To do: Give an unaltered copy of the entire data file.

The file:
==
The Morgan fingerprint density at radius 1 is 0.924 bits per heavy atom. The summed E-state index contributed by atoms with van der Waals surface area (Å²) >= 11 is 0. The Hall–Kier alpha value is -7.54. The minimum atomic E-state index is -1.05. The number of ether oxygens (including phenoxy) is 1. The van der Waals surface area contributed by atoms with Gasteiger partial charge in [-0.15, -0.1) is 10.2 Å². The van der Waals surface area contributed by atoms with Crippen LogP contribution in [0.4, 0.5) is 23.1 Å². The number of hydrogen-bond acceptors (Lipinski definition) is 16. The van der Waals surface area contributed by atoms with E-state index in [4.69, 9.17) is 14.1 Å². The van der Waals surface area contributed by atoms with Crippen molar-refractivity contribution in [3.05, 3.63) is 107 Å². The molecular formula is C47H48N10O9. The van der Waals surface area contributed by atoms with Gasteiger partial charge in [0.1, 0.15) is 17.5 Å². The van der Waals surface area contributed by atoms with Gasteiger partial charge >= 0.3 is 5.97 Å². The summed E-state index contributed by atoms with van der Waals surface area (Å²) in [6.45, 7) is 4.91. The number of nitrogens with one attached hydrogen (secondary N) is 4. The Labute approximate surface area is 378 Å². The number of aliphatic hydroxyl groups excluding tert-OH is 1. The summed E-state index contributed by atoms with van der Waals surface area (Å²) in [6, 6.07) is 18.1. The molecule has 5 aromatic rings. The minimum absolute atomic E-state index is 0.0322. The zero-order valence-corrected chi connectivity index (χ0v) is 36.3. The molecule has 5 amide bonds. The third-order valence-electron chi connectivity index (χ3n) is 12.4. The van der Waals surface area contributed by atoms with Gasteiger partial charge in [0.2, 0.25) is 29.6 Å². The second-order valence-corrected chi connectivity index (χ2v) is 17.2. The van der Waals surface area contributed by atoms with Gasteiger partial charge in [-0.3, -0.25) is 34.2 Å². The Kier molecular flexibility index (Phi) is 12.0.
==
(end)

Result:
The Morgan fingerprint density at radius 1 is 0.924 bits per heavy atom. The summed E-state index contributed by atoms with van der Waals surface area (Å²) >= 11 is 0. The Hall–Kier alpha value is -7.54. The minimum atomic E-state index is -1.05. The number of ether oxygens (including phenoxy) is 1. The van der Waals surface area contributed by atoms with Gasteiger partial charge in [-0.15, -0.1) is 10.2 Å². The van der Waals surface area contributed by atoms with Crippen LogP contribution in [0.4, 0.5) is 23.1 Å². The number of hydrogen-bond acceptors (Lipinski definition) is 16. The van der Waals surface area contributed by atoms with E-state index in [4.69, 9.17) is 14.1 Å². The van der Waals surface area contributed by atoms with Crippen molar-refractivity contribution in [3.05, 3.63) is 107 Å². The molecular formula is C47H48N10O9. The van der Waals surface area contributed by atoms with Gasteiger partial charge in [0.1, 0.15) is 17.5 Å². The van der Waals surface area contributed by atoms with Gasteiger partial charge >= 0.3 is 5.97 Å². The summed E-state index contributed by atoms with van der Waals surface area (Å²) in [6.45, 7) is 4.91. The number of nitrogens with one attached hydrogen (secondary N) is 4. The Labute approximate surface area is 378 Å². The number of aliphatic hydroxyl groups excluding tert-OH is 1. The summed E-state index contributed by atoms with van der Waals surface area (Å²) in [6, 6.07) is 18.1. The molecule has 5 aromatic rings. The minimum absolute atomic E-state index is 0.0322. The zero-order valence-corrected chi connectivity index (χ0v) is 36.3. The molecule has 5 amide bonds. The third-order valence-electron chi connectivity index (χ3n) is 12.4. The van der Waals surface area contributed by atoms with Gasteiger partial charge in [0.2, 0.25) is 29.6 Å². The second-order valence-corrected chi connectivity index (χ2v) is 17.2. The van der Waals surface area contributed by atoms with Gasteiger partial charge in [-0.3, -0.25) is 34.2 Å². The Kier molecular flexibility index (Phi) is 12.0.